Today’s excerpt from my new book: “Beyond Title IX: The Cultural Laments of Women’s Sports,” details a prominent Title IX blogger‘s first bout with media attention not that many years ago. But the national notoriety surrounding the Pink Locker Room at the University of Iowa is something that Erin Buzuvis does not mention these days, and it’s easy to understand why:
In 2005, while serving as a visiting law professor at the University of Iowa, Erin Buzuvis was horrified to discover that the visitors’ locker room at Kinnick Stadium was awash in light pink paint. Indeed, it was a very calming shade ordered up in the 1980s by former football coach Hayden Fry as a psychological ploy. It worked very, very well.
The late Michigan football coach Bo Schembechler hated the locker room for competitive reasons. Buzuvis hated it for cultural reasons, and on a blog furnished for her by the Iowa law school, she denounced it as a symbol of misogyny and homophobia (the post was soon deleted). As she later explained to an Associated Press reporter in Cedar Rapids:
“With a pink locker room, you’re saying that ‘You are a girlie man. You are weak like a girl.’ That implies that girls are non-dominant, therefore, lesser. And that is offensive.”
Hawkeye Nation went berserk, as Iowa football fans vigorously attacked her on message boards and blogs, with some regrettably making death threats and posting other vulgarities.
The story went nationwide, as the protests of Buzuvis and Jill Gaulding, another Iowa law professor, became a laughingstock. “Research shows brains pick up stereotypes like sponges soak up water,” insisted Gaulding. “One solution to reducing stereotypes, especially negative ones, is to not have them around.”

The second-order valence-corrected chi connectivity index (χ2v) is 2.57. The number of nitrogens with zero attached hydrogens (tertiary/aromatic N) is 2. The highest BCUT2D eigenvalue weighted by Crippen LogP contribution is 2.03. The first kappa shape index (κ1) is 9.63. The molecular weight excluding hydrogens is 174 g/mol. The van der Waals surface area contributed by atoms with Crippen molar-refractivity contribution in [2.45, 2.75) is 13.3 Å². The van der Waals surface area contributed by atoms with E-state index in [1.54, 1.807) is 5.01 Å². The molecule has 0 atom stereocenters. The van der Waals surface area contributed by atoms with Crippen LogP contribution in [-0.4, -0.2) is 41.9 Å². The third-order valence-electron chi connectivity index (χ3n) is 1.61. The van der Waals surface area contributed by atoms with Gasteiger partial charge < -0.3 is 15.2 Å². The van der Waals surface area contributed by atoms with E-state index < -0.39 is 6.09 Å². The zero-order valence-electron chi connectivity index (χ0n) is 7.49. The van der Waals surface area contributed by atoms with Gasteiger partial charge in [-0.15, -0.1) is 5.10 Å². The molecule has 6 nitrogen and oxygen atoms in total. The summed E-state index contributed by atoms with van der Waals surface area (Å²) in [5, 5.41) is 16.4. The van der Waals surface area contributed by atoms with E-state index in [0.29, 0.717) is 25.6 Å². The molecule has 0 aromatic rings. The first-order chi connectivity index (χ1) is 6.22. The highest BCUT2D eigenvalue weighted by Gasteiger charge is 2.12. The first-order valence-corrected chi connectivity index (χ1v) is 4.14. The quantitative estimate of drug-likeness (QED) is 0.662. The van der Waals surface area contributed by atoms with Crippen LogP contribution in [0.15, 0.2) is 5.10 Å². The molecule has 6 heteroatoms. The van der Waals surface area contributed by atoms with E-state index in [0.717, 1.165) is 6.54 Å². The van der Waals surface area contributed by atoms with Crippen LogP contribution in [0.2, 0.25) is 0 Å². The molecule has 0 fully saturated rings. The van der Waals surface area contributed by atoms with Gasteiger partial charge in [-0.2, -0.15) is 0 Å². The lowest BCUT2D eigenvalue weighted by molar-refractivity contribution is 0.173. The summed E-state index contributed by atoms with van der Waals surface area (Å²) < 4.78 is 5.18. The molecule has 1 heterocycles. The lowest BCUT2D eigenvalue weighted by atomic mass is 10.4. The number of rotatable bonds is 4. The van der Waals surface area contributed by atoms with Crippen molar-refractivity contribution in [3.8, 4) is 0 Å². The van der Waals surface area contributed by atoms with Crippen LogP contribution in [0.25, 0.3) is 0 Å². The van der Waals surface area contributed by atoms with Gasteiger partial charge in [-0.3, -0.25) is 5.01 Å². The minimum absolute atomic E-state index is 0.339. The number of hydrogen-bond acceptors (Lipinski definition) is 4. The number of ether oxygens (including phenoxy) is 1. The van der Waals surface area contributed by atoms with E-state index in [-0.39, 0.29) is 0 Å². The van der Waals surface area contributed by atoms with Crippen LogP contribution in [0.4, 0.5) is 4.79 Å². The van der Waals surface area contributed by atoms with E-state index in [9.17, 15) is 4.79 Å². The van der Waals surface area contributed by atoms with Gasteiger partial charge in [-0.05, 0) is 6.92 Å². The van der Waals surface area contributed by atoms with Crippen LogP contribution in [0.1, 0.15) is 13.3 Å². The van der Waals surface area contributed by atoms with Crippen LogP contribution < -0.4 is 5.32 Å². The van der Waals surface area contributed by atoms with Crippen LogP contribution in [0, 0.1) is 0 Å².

Buzuvis continued to insist that the pink locker room “belittles every female athlete out there,” although it’s doubtful she polled even one to reach her conclusion.
Iowa football coach Kirk Ferentz was at a loss for words: “I wish I had enough time to think about it. . . . But I really haven’t burned a lot of brain cells on it.”
This section of the book details the origins of the “football as the enemy” complaints by some women’s sports advocates that later led to a more general broadside against the “hegemonic masculinity” that rules American sports culture. Another Title IX legal expert, Deborah Brake, has alleged that the law is about more than “the place of women in sports” but also “the meaning of gender.”
Title IX is not what really gets her cracking in the morning, but a means toward a narrow cultural ideal.
Buzuvis, who now professes law on the East Coast, has ditched the worst of her academic verbiage on her blog. On Monday, her sidekick posted this about regarding calls to drop football from the Title IX calculations:
“Judy Dixon has said she’s tired of fighting football. A lot of us are tired of fighting football — or heck patriarchy in general — but it doesn’t mean we just capitulate.”
This a classic example of a sports feminist establishment whose ideas are hoisted as mainstream and are therefore considered unassailable. Peel away a layer or two, and you will find something very different.